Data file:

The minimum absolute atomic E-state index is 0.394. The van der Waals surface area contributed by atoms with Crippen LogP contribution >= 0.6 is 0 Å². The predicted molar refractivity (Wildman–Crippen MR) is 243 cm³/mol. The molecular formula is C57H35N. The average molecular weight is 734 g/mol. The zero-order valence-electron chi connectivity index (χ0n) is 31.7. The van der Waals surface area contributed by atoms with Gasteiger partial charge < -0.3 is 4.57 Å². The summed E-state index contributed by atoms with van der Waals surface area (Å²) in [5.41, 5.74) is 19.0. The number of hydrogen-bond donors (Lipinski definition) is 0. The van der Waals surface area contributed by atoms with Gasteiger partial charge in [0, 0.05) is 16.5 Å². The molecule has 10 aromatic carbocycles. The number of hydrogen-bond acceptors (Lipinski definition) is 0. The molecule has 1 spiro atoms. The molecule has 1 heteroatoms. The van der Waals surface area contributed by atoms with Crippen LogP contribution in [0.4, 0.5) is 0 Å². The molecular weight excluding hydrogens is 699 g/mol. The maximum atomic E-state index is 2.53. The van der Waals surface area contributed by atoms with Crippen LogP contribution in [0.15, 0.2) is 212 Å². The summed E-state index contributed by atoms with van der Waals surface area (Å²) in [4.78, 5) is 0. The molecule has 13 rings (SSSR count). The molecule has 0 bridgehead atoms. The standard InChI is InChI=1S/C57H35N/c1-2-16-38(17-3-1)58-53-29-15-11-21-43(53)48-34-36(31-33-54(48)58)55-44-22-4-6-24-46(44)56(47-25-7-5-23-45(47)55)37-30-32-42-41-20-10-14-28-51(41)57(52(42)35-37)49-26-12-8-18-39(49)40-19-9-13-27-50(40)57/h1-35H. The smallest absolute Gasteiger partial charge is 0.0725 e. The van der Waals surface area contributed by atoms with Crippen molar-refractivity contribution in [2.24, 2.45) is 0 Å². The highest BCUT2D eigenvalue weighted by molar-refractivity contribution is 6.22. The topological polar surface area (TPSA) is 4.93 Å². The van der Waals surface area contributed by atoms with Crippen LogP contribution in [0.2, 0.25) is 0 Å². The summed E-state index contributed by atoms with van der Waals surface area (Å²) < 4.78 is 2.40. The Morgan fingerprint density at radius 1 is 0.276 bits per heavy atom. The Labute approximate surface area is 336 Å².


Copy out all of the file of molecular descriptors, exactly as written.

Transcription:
The minimum absolute atomic E-state index is 0.394. The van der Waals surface area contributed by atoms with Crippen LogP contribution >= 0.6 is 0 Å². The predicted molar refractivity (Wildman–Crippen MR) is 243 cm³/mol. The molecular formula is C57H35N. The average molecular weight is 734 g/mol. The zero-order valence-electron chi connectivity index (χ0n) is 31.7. The van der Waals surface area contributed by atoms with Gasteiger partial charge < -0.3 is 4.57 Å². The summed E-state index contributed by atoms with van der Waals surface area (Å²) in [5.41, 5.74) is 19.0. The number of hydrogen-bond donors (Lipinski definition) is 0. The van der Waals surface area contributed by atoms with Gasteiger partial charge in [0, 0.05) is 16.5 Å². The molecule has 10 aromatic carbocycles. The number of hydrogen-bond acceptors (Lipinski definition) is 0. The molecule has 1 spiro atoms. The molecule has 1 heteroatoms. The van der Waals surface area contributed by atoms with Crippen LogP contribution in [0.4, 0.5) is 0 Å². The molecular weight excluding hydrogens is 699 g/mol. The maximum atomic E-state index is 2.53. The van der Waals surface area contributed by atoms with Crippen LogP contribution in [0.15, 0.2) is 212 Å². The summed E-state index contributed by atoms with van der Waals surface area (Å²) in [4.78, 5) is 0. The molecule has 13 rings (SSSR count). The molecule has 0 bridgehead atoms. The standard InChI is InChI=1S/C57H35N/c1-2-16-38(17-3-1)58-53-29-15-11-21-43(53)48-34-36(31-33-54(48)58)55-44-22-4-6-24-46(44)56(47-25-7-5-23-45(47)55)37-30-32-42-41-20-10-14-28-51(41)57(52(42)35-37)49-26-12-8-18-39(49)40-19-9-13-27-50(40)57/h1-35H. The smallest absolute Gasteiger partial charge is 0.0725 e. The van der Waals surface area contributed by atoms with Crippen molar-refractivity contribution in [2.24, 2.45) is 0 Å². The highest BCUT2D eigenvalue weighted by molar-refractivity contribution is 6.22. The topological polar surface area (TPSA) is 4.93 Å². The van der Waals surface area contributed by atoms with Crippen LogP contribution in [0.2, 0.25) is 0 Å². The summed E-state index contributed by atoms with van der Waals surface area (Å²) < 4.78 is 2.40. The Morgan fingerprint density at radius 1 is 0.276 bits per heavy atom. The Labute approximate surface area is 336 Å².